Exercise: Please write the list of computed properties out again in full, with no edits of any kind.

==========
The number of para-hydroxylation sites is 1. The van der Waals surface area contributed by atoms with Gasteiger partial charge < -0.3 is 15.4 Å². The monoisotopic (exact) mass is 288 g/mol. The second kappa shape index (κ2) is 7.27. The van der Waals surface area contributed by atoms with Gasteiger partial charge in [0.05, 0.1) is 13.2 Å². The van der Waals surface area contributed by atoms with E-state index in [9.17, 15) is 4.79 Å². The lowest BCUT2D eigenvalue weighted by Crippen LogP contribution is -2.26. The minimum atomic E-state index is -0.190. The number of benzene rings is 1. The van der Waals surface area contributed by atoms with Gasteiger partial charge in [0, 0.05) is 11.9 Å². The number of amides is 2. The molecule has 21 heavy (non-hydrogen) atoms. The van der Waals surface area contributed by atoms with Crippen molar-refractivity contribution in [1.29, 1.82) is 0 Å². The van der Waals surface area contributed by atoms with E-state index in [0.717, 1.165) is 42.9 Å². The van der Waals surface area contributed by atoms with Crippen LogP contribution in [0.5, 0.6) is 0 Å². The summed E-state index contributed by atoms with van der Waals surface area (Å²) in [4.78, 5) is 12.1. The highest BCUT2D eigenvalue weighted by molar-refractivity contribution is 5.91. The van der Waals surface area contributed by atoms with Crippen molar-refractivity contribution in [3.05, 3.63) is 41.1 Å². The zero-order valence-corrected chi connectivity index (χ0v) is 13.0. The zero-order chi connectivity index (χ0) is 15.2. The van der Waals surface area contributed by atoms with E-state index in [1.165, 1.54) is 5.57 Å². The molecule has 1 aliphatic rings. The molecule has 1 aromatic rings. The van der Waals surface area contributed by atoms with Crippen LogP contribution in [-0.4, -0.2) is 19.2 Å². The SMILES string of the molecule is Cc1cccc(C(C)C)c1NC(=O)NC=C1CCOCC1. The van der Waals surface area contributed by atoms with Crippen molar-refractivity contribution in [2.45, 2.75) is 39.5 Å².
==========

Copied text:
The number of para-hydroxylation sites is 1. The van der Waals surface area contributed by atoms with Gasteiger partial charge < -0.3 is 15.4 Å². The monoisotopic (exact) mass is 288 g/mol. The second kappa shape index (κ2) is 7.27. The van der Waals surface area contributed by atoms with Gasteiger partial charge in [0.05, 0.1) is 13.2 Å². The van der Waals surface area contributed by atoms with E-state index in [9.17, 15) is 4.79 Å². The lowest BCUT2D eigenvalue weighted by Crippen LogP contribution is -2.26. The minimum atomic E-state index is -0.190. The number of benzene rings is 1. The van der Waals surface area contributed by atoms with Gasteiger partial charge in [0, 0.05) is 11.9 Å². The number of amides is 2. The molecule has 21 heavy (non-hydrogen) atoms. The van der Waals surface area contributed by atoms with Crippen molar-refractivity contribution in [1.29, 1.82) is 0 Å². The van der Waals surface area contributed by atoms with E-state index in [0.717, 1.165) is 42.9 Å². The van der Waals surface area contributed by atoms with Crippen LogP contribution in [0.5, 0.6) is 0 Å². The summed E-state index contributed by atoms with van der Waals surface area (Å²) in [4.78, 5) is 12.1. The highest BCUT2D eigenvalue weighted by molar-refractivity contribution is 5.91. The van der Waals surface area contributed by atoms with Crippen molar-refractivity contribution in [3.05, 3.63) is 41.1 Å². The zero-order valence-corrected chi connectivity index (χ0v) is 13.0. The zero-order chi connectivity index (χ0) is 15.2. The van der Waals surface area contributed by atoms with E-state index in [1.165, 1.54) is 5.57 Å². The molecule has 1 aliphatic rings. The molecule has 1 aromatic rings. The van der Waals surface area contributed by atoms with Crippen LogP contribution in [-0.4, -0.2) is 19.2 Å². The SMILES string of the molecule is Cc1cccc(C(C)C)c1NC(=O)NC=C1CCOCC1. The van der Waals surface area contributed by atoms with Crippen molar-refractivity contribution in [2.45, 2.75) is 39.5 Å².